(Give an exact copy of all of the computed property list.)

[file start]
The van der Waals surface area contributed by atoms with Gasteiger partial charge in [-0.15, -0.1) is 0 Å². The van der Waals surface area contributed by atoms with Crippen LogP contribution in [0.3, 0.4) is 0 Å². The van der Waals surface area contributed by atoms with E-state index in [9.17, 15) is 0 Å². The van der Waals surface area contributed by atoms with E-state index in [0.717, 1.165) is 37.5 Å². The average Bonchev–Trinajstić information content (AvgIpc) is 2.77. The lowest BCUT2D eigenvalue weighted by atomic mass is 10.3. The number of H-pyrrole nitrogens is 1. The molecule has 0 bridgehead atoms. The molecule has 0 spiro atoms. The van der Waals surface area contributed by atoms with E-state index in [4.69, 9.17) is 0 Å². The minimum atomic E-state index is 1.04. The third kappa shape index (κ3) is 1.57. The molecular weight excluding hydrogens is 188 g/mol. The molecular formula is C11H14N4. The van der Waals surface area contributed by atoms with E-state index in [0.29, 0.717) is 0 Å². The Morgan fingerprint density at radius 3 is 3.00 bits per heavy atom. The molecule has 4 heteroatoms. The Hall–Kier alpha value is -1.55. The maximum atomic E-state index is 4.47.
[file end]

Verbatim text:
The van der Waals surface area contributed by atoms with Gasteiger partial charge in [-0.15, -0.1) is 0 Å². The van der Waals surface area contributed by atoms with Crippen LogP contribution in [0.3, 0.4) is 0 Å². The van der Waals surface area contributed by atoms with E-state index in [9.17, 15) is 0 Å². The van der Waals surface area contributed by atoms with E-state index in [0.717, 1.165) is 37.5 Å². The average Bonchev–Trinajstić information content (AvgIpc) is 2.77. The lowest BCUT2D eigenvalue weighted by atomic mass is 10.3. The number of H-pyrrole nitrogens is 1. The molecule has 0 bridgehead atoms. The molecule has 0 spiro atoms. The van der Waals surface area contributed by atoms with E-state index in [4.69, 9.17) is 0 Å². The minimum atomic E-state index is 1.04. The third kappa shape index (κ3) is 1.57. The molecular weight excluding hydrogens is 188 g/mol. The molecular formula is C11H14N4. The van der Waals surface area contributed by atoms with E-state index in [0.29, 0.717) is 0 Å². The Morgan fingerprint density at radius 3 is 3.00 bits per heavy atom. The molecule has 4 heteroatoms. The Hall–Kier alpha value is -1.55. The maximum atomic E-state index is 4.47.